Academics and space industry leaders gather at Space Park Leicester to examine Nasa’s next flagship astronomy mission

Academics and space industry leaders met at Space Park Leicester to explore the UK's potential contributions to the recommended Habitable Worlds Observatory (HWO), NASA's next flagship mission, in the inaugural national workshop.

Scheduled for launch in the early 2040s, HWO's development, build, and launch align with the extended timelines of ground-breaking space exploration initiatives. The current plan outlines HWO as a 6-metre aperture Ultraviolet, Optical, Infrared (UVOIR) telescope, promising revolutionary capabilities in astrophysics and planetary science.

The workshop, led by Professor Martin Barstow from Space Park Leicester and the University of Leicester, served as a platform to refine the HWO science programme, explore instrumentation needs, and foster collaboration within the UK scientific and hardware community. 

Attendees, including Julie Black, Missions and Capabilities Delivery Director for Discovery and Sustainability at UK Space Agency, took part in discussions covering the background of HWO, UK activities to date, and interactive sessions aimed at generating valuable contributions.

Professor Barstow, Professor of Astrophysics and Space Science at the School of Physics and Astronomy at the University of Leicester, said: “The Habitable Worlds Observatory (HWO) has been selected by NASA as its next flagship space astronomy mission, following on from Hubble, Webb and Roman telescopes.

“A principal scientific goal of HWO is to search for Earth-like planets in nearby interstellar space - within a few 10s of parsecs - and characterise their surfaces or atmospheres through direct spectroscopic observations in the search for evidence of life processes.”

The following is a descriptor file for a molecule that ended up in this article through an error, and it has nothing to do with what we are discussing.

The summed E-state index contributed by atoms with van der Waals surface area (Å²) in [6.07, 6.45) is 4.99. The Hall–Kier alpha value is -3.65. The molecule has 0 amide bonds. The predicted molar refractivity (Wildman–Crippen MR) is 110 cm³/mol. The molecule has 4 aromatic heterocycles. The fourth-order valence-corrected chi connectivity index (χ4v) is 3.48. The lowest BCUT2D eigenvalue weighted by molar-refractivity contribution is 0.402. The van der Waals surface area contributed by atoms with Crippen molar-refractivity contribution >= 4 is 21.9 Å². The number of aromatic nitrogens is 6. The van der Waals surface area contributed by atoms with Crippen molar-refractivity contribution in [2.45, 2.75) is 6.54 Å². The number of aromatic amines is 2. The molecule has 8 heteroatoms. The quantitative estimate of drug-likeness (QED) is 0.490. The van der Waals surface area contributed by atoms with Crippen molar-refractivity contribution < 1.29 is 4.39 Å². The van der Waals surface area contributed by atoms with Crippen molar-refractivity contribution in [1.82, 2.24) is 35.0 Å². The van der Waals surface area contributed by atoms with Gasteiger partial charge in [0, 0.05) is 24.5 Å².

The University of Leicester has a long record of space research, dating back more than 60 years. During that time the University’s experts have been involved in more than 20 launched missions and there has been at least one Leicester-built instrument operating in space since 1967. 

Building upon the heritage and space-science excellence of the University of Leicester, Space Park is a collaborative community of industry, academics and students working together to drive growth in space and space-enabled sectors.

Professor Barstow added: “HWO will also be a general-purpose observatory able to provide revolutionary capability in many areas of astrophysics and planetary science. As with Hubble and Webb before, the timescale for development, build and launch of HWO is measured in decades, with an expected launch in the early 2040s, although it is hoped to accelerate work to bring this forward.”

Detailed design of the mission, examination of its science goals and development of instrumentation is beginning now, with key meetings already organised this year.

Professor Barstow said: “For the next few years, the emphasis on HWO development is refining the science programme and understanding the demands it makes on the instrumentation. 

“In the expectation of significant UK science and hardware interests in HWO, it is important to begin an exploration of these and develop the UK community involvement in the mission.”